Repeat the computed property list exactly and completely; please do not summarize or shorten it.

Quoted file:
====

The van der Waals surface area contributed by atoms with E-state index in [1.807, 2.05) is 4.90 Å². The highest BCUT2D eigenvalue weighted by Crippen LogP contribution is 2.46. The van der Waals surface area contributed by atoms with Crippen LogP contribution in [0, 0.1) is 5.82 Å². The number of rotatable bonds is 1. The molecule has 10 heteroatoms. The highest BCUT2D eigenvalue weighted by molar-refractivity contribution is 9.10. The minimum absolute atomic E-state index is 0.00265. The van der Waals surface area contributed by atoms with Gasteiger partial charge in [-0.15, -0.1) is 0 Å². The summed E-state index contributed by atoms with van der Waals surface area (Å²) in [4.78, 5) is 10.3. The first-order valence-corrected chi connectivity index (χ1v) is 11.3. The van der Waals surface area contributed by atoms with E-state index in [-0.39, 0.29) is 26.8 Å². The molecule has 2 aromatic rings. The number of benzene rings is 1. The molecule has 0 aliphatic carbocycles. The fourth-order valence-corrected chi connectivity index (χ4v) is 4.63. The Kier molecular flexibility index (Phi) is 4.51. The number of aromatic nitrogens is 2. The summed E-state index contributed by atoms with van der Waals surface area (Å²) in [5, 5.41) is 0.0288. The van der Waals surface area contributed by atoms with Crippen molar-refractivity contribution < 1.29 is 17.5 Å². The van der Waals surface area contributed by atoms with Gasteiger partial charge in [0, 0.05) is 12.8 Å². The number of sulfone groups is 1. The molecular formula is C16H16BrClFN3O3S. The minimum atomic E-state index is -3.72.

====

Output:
The van der Waals surface area contributed by atoms with E-state index in [1.807, 2.05) is 4.90 Å². The highest BCUT2D eigenvalue weighted by Crippen LogP contribution is 2.46. The van der Waals surface area contributed by atoms with Crippen LogP contribution in [0, 0.1) is 5.82 Å². The number of rotatable bonds is 1. The molecule has 10 heteroatoms. The highest BCUT2D eigenvalue weighted by molar-refractivity contribution is 9.10. The minimum absolute atomic E-state index is 0.00265. The van der Waals surface area contributed by atoms with Gasteiger partial charge in [-0.15, -0.1) is 0 Å². The summed E-state index contributed by atoms with van der Waals surface area (Å²) in [4.78, 5) is 10.3. The first-order valence-corrected chi connectivity index (χ1v) is 11.3. The van der Waals surface area contributed by atoms with E-state index in [-0.39, 0.29) is 26.8 Å². The molecule has 2 aromatic rings. The number of benzene rings is 1. The molecule has 0 aliphatic carbocycles. The fourth-order valence-corrected chi connectivity index (χ4v) is 4.63. The Kier molecular flexibility index (Phi) is 4.51. The number of aromatic nitrogens is 2. The summed E-state index contributed by atoms with van der Waals surface area (Å²) in [5, 5.41) is 0.0288. The van der Waals surface area contributed by atoms with Crippen molar-refractivity contribution < 1.29 is 17.5 Å². The van der Waals surface area contributed by atoms with Gasteiger partial charge in [0, 0.05) is 12.8 Å². The number of sulfone groups is 1. The molecular formula is C16H16BrClFN3O3S. The minimum atomic E-state index is -3.72.